The High Price of Education


The fate of education in America greets me every morning when I wake up, because I am a parent. I have mixed feelings about what's happening in the world of education, in part because I feel that I stand as one of the privileged few in this discussion. At least for now, my husband and I have enrolled our 6-year-old daughter in private school. And we thank God we are able to afford keeping her there (if by the skin of our teeth). I get that I am part of that community of parents who have a choice because we have the means to explore options for the education of our child.

But it angers me to the point of fury that any parent would feel the need to spend in one year what it cost for my entire college education just to send a child to a good first grade. It wasn't like this when I grew up in Baltimore what seems like a thousand years ago. My parents were great believers in public education, and my sisters and I went all the way public, from elementary through high school. We went to integrated schools that had top-notch scores, including an academic-entry, all-girls high school, Western, which remains a feeder to excellent colleges across the country. True, we lived in a "good" — i.e., suburban — neighborhood. That counts for a lot when you are considering public schools for your children. And there's the rub for me now.


My family lives in Harlem. Yes, it's become highly gentrified, with the high rents and big-ticket mortgages to prove it. But it does not boast a bevy of academic institutions at the ready to prepare our children for excellence. Yes, there are a number of good charter schools. As the recent documentary Waiting for Superman points out, entering the lottery to gain entry to those schools is akin to playing the $10 million lotto.

When we began our search for schools for our daughter, we looked at the neighborhood options, took the prerequisite tests required for 3-year-olds for the gifted and talented public school all-city programs, and shopped the private institutions. We tried for the lottery for Hunter College's elementary program, one that is considered primo in the city. And only about 2,000 other families had the same idea. In order to be considered for that program, which welcomes 24 boys and 24 girls each year, your child has to score 99 percent (remember, at age 3). Our daughter scored a whopping 92 percent. (I refused to believe she was not excellent because she didn't score perfectly years before she could even read!)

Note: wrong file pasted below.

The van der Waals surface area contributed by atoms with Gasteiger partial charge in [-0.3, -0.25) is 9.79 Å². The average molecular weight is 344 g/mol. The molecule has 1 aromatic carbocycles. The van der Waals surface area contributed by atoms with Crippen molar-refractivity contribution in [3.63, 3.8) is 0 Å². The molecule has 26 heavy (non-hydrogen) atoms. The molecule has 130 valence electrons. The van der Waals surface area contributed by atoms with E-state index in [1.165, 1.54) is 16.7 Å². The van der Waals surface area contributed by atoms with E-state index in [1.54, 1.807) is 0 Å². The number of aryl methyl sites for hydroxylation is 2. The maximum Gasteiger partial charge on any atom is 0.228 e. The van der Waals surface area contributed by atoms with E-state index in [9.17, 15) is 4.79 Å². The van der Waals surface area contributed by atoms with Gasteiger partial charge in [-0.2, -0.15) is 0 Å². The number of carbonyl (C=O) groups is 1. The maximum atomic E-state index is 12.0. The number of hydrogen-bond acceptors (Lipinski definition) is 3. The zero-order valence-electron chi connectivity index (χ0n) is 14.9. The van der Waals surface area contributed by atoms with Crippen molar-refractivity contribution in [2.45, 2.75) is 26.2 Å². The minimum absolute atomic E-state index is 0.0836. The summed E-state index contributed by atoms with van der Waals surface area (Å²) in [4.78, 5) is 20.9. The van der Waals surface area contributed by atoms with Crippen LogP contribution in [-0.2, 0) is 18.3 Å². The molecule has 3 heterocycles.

We contemplated leaving the city, as so many other families do when they have kids. But we figured we had a golden opportunity to shepherd our child through the world by exposing her to a true multicultural gathering of people. Manhattan is, after all, the melting pot of America. Finally, our daughter got into a good private school, one known for its racial diversity and inclusion. Yet, in her kindergarten class, hers was the only brown face in the room other than her teacher's. Many of the brown-skinned families (and others) who had been there the year before had left because one parent — or both — had lost a job in the Great Recession.

And so last summer we enrolled her in a neighborhood camp, intent upon also immersing her in her own culture. Sure enough, she did spend the day with children whose hair curls just like hers. We did also save money. Her school's camp cost about $4,000 for the summer. This Harlem camp — which, interestingly, was staffed in part by young people who received some of that stimulus money that President Obama worked so hard to harness last year — cost just $600.